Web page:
On May 4, I celebrated the 70th anniversary of my liberation by American solders from the Gunskirchen concentration camp. I consider them my second parents.

On May 5, when I read in the Star Tribune that Israeli soldiers had fired indiscriminately on Palestinian civilians out of boredom during last summer’s war in the Gaza Strip, I felt great sorrow.

A few days ago, the sirens sounded in Israel on the memorial day of the Holocaust. I remember that as I walked in the Death March through the Austrian mountains one day, an Austrian woman threw an apple to us. She was shot and killed.

If there’s anything at all we can learn from the Holocaust, it is to remain humane even in inhumane circumstances.

Robert O. Fisch, Minneapolis

TRADE DEALS

How the TPP could adversely affect health care efforts

I urge the Star Tribune Editorial Board to reconsider its support for the Trans-Pacific Partnership (“Congress should pass ‘fast track’ on trade,” April 25), as it is much more than a trade pact. The current provisions in the TPP would raise the prices of prescription drugs and reduce access to lifesaving medicines around the world. While the Editorial Board fears that “not passing fast-track could mean passing on increased global trade with the 95 percent of consumers living in other countries,” as a future physician (I graduate from the University of Minnesota on Friday), I fear that if the TPP’s provisions on intellectual property (IP) are passed, my patients will not be able to afford basic health care.

New IP mechanisms proposed in the TPP, such as patent “evergreening” or extension of a patent life beyond the original 20-year term, allow unnecessarily high prices for name-brand medications for longer terms. Moreover, these patent-term extensions are not granted on grounds of efficacy, increasing prices without increased public benefit. Generic competition is the only proven method to reduce pharmaceutical prices, as exemplified by the reduction in price of first-line HIV anti-retrovirals 99 percent over the past 15 years. The TPP’s long-term IP protections will postpone the introduction of generic drugs to the market, at the cost of lives.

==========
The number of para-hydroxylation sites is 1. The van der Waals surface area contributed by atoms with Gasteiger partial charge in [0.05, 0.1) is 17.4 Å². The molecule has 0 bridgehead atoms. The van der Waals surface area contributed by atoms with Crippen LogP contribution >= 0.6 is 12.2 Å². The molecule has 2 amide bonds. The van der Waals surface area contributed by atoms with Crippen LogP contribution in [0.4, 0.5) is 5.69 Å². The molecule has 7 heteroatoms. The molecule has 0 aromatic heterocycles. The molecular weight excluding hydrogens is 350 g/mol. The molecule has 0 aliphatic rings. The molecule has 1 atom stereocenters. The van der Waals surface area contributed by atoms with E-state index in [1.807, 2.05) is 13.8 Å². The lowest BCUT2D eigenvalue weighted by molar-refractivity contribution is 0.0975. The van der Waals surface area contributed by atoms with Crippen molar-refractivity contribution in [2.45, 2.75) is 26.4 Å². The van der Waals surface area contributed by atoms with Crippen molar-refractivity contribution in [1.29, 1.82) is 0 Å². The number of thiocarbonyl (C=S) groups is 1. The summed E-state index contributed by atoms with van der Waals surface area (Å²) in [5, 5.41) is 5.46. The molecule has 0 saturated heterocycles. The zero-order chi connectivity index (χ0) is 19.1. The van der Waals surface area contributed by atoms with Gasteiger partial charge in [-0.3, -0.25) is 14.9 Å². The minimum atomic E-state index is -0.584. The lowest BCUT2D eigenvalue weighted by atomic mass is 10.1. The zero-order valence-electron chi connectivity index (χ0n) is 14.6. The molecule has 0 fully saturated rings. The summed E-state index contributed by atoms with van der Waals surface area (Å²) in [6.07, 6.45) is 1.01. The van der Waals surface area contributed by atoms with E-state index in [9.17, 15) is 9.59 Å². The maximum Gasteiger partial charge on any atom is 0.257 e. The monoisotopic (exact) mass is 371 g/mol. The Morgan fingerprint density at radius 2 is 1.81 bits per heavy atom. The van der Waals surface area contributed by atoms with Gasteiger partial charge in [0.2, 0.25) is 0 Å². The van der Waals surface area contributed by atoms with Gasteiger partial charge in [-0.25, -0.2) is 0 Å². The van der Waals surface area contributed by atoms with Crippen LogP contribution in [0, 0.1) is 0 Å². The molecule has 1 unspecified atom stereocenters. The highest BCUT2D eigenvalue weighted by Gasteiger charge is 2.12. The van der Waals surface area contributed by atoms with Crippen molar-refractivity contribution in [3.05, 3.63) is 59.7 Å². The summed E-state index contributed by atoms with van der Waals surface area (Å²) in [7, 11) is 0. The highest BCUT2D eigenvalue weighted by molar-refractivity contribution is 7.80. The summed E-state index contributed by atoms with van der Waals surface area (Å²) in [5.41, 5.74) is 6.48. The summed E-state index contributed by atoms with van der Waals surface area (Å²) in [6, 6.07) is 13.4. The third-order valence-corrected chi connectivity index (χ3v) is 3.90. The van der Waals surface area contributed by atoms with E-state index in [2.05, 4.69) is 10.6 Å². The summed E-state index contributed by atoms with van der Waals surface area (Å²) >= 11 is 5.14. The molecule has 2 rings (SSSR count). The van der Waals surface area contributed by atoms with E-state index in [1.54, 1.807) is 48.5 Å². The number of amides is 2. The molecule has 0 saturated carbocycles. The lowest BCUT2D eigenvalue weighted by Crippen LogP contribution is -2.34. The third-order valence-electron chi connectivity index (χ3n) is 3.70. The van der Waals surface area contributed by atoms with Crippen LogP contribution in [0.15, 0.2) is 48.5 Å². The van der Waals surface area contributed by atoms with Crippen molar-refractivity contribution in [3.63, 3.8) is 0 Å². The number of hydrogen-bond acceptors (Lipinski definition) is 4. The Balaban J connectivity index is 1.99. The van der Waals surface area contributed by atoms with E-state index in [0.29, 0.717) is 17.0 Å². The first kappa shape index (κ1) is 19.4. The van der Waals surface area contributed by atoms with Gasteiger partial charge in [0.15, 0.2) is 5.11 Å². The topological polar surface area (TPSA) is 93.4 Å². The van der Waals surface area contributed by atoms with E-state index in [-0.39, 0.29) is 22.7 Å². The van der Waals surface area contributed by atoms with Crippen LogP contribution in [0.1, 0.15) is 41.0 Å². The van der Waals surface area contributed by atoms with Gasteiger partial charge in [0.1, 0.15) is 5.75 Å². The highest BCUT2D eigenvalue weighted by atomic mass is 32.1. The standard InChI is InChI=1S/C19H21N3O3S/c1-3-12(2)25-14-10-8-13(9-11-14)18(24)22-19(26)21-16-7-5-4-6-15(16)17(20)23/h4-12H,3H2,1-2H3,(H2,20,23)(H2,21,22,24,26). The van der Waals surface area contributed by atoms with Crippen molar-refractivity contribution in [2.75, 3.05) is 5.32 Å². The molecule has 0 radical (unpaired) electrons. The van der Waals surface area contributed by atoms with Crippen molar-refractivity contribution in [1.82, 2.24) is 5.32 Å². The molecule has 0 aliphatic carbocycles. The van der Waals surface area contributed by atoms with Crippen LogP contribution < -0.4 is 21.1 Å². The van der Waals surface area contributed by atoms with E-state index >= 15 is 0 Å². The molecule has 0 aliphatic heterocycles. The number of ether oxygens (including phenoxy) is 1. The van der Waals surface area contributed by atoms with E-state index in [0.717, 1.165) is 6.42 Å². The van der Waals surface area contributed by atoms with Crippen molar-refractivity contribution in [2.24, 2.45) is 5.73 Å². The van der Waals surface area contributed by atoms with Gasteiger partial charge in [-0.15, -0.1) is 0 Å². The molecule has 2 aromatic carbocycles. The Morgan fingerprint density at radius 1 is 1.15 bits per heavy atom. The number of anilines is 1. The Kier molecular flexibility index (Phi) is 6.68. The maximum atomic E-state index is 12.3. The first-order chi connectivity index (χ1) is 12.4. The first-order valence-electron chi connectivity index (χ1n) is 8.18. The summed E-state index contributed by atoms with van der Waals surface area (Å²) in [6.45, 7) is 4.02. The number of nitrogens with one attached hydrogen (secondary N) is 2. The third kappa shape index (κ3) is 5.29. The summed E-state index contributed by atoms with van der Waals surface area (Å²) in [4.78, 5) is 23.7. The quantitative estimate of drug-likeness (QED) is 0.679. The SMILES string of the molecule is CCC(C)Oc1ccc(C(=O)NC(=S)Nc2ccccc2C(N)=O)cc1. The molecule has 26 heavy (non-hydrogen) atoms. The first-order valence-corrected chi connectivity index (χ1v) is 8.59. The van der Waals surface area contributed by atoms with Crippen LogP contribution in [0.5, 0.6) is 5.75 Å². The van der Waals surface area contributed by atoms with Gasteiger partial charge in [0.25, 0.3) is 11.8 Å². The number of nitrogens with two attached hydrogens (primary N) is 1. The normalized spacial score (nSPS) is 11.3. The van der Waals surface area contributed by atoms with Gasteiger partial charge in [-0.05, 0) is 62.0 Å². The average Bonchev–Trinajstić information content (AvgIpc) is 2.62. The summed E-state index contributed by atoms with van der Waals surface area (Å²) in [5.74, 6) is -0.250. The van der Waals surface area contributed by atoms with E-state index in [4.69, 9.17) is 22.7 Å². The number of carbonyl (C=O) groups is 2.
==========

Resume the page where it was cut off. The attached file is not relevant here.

Student activists from the American Medical Student Association (AMSA) and Universities Allied for Essential Medicines (UAEM) around the world are rallying to urge negotiators to acknowledge and incorporate the lessons learned from the global fight to provide treatment for HIV/AIDS to reject the current TPP and commit to sensible, balanced agreements that enable access to affordable medicines for all. We do not want a “trade” agreement that Doctors Without Borders called “the most harmful trade pact ever for access to medicines in developing countries.”

Theodore Fagrelius, St. Paul

 

BUFFER STRIPS

If land is taken, which is what this is, payment is in order

When my father was farming in southwestern Minnesota, land was needed by the state to create a highway intersection. Later when the local airport planned a runway extension, land was required. In both cases, my father was paid for this at market prices.

Will landowners be paid for the land that under a proposal by Gov. Mark Dayton would be taken by the state for buffer strips around streams, rivers and ditches? If not, they should be, just as they are paid for land taken for roads and airports.

Brian K. Toren, Prior Lake

 

OBESITY AND THE MILITARY

Some may think cutting soldiers slack on fitness is fine; it’s not

When recruits start a military career, one of the first instructions is that they are soldiers first. Whatever military careers they’ve chosen come second.

I am glad that a May 4 writer who served in Vietnam felt secure enough in his job that he and his troops didn’t need physical fitness (“Fitness is overstated as a need for a well-functioning military,” responding to “Generals: Suck in the gut, Minnesota,” May 1). My troops and I also served in support roles, while in Iraq. When I was wounded in a mortar attack, I was fortunate enough to have fellow troopers who were able to carry me several hundred meters while wearing body armor and carrying weapons. I’m also sure that they appreciated the fact that they didn’t have to carry somebody who was 40 pounds overweight.

The military has standards for a reason.

Chad M. Hayes, Albert Lea, Minn.